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Polymorphism

Ever since my first toymaking venture, I have had it in the back of…

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Ever since my first toymaking venture, I have had it in the back of my head to make some more. It finally happened again last week, for a handful of reasons:

-- I definitely want to get better at the craft skills involved - there was not much I actually had to learn to make it, but the things I did know were rusty from disuse and the 3D iteration does make a difference in some aspects.

-- Even before I finished making chibi-Cthulhu (as seen in icon) from someone else's pattern, I started getting niggling ideas about design myself. I did not feel quite ready to launch into creation, but I felt that a little more practice would get me there.

-- After intermittent google searching I found a pattern for a hippo that caught my attention. It might have been the purple yarn in the model, since purple has at this point mostly devoured my soul, or it might have been the name of the pattern, as I was immediately tempted to make four of them in different colors, arrange them along the cardinal points and feed them marbles. With my luck, though, I would end up with tons of uneaten leftovers.

-- By the Friday before Easter I had interacted with the new toddler in my life enough to finally realize that I now know a small person who, if I made a toy, might really play with it. Not that we grownups can't have stuffed toys, but kid playing is in most cases a much more immersive experience, and I guess it was thinking of that that finally made it click for me.

It did not take too long - I started on Monday night and finished up Friday afternoon:

hippohippo


Sadly, none of my final pics show him properly head on, but here is one from before I attached head to body (additional progress pics are here):

hippo


Things I learned:

-- Circles are very versatile. Every part but one was based on a circle or a ball, and that one, the snout, was based on an oval. Even the ears are small flat circles folded in half and then with the bottom sewn shut. In conclusion, circles.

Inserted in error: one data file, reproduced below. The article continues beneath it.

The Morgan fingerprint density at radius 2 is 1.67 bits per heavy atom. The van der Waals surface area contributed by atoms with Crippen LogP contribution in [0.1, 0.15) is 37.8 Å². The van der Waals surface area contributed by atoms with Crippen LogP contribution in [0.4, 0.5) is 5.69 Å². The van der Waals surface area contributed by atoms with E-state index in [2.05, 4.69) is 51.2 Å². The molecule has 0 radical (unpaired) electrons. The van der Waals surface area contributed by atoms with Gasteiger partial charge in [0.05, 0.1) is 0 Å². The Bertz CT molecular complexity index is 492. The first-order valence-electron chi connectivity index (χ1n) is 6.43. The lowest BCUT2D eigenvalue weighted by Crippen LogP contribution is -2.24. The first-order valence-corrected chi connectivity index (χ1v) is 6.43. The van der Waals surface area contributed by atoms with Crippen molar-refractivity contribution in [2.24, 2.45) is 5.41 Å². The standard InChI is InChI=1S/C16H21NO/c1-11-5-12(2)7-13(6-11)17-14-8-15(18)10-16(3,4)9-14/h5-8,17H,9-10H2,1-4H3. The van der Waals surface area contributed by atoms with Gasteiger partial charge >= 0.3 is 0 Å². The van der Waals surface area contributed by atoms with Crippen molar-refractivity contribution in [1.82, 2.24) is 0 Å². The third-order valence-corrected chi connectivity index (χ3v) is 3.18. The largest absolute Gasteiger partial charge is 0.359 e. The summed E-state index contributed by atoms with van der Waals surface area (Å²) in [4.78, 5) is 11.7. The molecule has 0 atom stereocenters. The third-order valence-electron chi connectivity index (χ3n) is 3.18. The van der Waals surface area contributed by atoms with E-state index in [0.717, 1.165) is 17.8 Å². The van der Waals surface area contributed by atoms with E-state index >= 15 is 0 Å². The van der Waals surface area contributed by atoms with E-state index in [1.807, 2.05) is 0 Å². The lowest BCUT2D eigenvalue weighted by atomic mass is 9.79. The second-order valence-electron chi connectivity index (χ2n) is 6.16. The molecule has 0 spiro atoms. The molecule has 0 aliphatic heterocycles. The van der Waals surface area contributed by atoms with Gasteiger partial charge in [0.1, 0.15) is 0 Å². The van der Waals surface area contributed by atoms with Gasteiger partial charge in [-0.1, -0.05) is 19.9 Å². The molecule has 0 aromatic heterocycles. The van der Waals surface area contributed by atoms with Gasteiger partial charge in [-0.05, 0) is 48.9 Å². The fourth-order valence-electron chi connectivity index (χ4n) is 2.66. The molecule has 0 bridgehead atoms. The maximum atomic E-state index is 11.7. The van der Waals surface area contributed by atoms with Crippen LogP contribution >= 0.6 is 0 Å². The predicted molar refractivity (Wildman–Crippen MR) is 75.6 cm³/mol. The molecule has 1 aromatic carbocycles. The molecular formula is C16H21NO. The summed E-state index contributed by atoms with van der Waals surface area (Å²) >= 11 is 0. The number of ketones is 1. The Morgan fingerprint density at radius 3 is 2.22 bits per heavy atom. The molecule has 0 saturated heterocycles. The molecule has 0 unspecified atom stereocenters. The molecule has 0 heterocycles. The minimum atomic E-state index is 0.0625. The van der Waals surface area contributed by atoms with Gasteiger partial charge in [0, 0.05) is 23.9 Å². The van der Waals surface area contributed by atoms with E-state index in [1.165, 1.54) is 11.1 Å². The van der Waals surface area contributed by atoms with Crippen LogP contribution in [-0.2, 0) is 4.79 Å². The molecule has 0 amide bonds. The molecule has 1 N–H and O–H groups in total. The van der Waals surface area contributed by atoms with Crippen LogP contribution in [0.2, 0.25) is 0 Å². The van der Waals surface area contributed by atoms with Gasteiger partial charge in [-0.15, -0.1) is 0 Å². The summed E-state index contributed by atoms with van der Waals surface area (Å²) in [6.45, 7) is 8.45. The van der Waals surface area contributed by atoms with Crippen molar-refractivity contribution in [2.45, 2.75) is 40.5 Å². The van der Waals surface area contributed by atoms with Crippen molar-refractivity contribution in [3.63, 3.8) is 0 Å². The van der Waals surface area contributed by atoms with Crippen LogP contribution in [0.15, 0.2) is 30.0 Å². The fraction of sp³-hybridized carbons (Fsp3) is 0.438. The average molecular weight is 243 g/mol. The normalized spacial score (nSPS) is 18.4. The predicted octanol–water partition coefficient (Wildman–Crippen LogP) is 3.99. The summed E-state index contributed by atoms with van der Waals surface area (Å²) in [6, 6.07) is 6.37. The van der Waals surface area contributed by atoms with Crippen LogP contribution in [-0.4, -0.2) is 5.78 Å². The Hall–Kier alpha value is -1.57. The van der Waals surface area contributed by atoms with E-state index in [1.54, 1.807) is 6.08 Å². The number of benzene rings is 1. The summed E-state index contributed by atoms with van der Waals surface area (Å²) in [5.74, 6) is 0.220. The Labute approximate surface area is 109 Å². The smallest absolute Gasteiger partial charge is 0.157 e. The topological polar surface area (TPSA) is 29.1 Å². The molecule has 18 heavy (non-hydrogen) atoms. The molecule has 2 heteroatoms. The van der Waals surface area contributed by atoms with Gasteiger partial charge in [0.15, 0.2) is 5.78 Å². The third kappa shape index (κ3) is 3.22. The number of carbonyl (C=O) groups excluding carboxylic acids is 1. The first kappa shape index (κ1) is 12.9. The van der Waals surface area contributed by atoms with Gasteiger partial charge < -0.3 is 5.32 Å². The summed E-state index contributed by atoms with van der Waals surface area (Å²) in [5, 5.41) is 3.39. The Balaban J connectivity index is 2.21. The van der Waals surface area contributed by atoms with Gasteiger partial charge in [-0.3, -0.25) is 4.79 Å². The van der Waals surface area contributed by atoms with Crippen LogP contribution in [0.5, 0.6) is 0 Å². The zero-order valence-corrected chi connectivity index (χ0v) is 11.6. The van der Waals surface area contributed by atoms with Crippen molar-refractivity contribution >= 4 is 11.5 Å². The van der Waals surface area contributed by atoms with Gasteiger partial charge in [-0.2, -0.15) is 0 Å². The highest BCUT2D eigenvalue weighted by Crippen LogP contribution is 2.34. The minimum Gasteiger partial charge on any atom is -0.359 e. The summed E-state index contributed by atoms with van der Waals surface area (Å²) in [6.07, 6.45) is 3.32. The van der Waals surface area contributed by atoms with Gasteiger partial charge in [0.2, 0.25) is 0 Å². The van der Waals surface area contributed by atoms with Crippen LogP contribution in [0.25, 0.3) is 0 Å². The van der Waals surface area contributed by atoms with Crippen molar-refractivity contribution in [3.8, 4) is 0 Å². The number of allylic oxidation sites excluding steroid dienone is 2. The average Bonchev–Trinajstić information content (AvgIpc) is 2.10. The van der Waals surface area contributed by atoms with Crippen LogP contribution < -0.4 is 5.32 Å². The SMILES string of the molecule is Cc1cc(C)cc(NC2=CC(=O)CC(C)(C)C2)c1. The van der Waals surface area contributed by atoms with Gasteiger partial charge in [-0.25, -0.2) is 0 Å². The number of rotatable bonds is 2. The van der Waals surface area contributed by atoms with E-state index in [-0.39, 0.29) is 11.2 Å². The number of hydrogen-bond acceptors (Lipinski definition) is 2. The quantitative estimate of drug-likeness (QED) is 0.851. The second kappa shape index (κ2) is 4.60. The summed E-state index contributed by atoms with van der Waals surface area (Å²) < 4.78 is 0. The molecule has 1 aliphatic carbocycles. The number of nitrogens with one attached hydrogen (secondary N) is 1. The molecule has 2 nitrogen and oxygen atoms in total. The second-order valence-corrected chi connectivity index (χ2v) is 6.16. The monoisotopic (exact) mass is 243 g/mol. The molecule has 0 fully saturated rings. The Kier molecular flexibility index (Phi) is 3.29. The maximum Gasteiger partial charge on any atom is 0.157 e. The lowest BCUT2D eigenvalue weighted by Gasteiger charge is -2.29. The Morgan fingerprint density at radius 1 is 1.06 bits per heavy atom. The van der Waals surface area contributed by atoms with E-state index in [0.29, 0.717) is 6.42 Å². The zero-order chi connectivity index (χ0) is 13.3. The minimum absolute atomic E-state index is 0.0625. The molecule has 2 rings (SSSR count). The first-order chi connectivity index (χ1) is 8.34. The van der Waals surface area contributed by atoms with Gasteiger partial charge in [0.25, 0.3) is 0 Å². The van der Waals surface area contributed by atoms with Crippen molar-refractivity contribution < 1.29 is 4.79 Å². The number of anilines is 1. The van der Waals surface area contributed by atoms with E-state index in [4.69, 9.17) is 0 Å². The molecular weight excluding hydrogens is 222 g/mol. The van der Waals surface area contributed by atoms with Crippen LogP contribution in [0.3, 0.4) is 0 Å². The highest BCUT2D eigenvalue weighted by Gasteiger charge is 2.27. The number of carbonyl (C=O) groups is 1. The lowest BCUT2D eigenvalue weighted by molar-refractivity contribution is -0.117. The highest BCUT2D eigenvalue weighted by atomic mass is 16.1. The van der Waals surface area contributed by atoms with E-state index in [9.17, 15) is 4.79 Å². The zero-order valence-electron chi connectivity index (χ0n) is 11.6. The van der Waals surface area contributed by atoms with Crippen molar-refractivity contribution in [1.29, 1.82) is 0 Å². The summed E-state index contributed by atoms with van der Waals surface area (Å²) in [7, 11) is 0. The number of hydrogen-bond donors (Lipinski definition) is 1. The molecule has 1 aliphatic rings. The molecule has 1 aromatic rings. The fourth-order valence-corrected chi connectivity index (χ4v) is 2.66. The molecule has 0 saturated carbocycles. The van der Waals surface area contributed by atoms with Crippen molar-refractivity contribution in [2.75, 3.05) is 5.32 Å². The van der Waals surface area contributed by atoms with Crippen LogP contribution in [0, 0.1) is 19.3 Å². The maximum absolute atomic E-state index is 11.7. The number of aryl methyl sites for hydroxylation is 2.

-- My understanding of the Magic Adjustable Ring technique for starting said circles, learned for the first toy, expanded with more practice - there were three of them in Chibi-Cthulhu; the hippo has eight of them. It was a little difficult to learn, but it's so very worth it.

-- My yarn tension (FYI, that's a crafting term, I am not confessing fiber anxiety here) may cause the project to have variances from the original even if I follow the pattern perfectly and get all the shaping right. Actually, I already knew that one from making baby Cthulhu. It's only "may" because it could also be using a smaller hook size, which affects gauge (stitches per square inch). I don't really care about gauge for a project like this, though - in items that are all of a piece and don't need to be a particular size, what matters is that it's consistent throughout. I would like to test for it, though, by making the pattern again with a larger hook.

-- This served as a great example of just how much the human brain will fill in on an image given the basic materials of lines and simple shapes. Without the ears? Totally a duck-billed platypus. I put on the ears and OMG HIPPO.

-- The small details can make a project. The pink insides of the ears were my own contribution, not a part of the pattern, and they increased the squee factor for me by at least, oh, three times (because it's so measurable, right?).

-- Check that the pieces being attached to the body are properly oriented in relation to each other before finalizing the attachment, because the only way to get them off after that is cutting them off, which risks all the work, not just the poorly placed parts. Poor Mr. Hippo can't stand up because his front legs are too far back. Fortunately, 1 year old kids are not the harshest critics of aesthetics, so my having a learning curve here is ok.

-- It has been YEARS since I braided anything, and it took a couple of false starts for my fingers to remember.

-- Play with the toy a little bit prior to delivery to make sure none of the "handmade charm" is actually a fixable error. *chuckle* I loved that his head wibbled, but I realized that it was wibbling a little more in one direction than the other - but he'd already seen it and I was not about to take a toy away from a sick 1 year old. Besides, it WAS cute, and it 's a mark of my learning curve, so I have no regrets.


Friday afternoon I delivered him to my little buddy who obligingly squoooooshed the squooshy hippo for me. I told his mom that even if he never touched the doll again, it was 100% worth making just to see that.

Also, HIPPOOOOOOOOOOOO.
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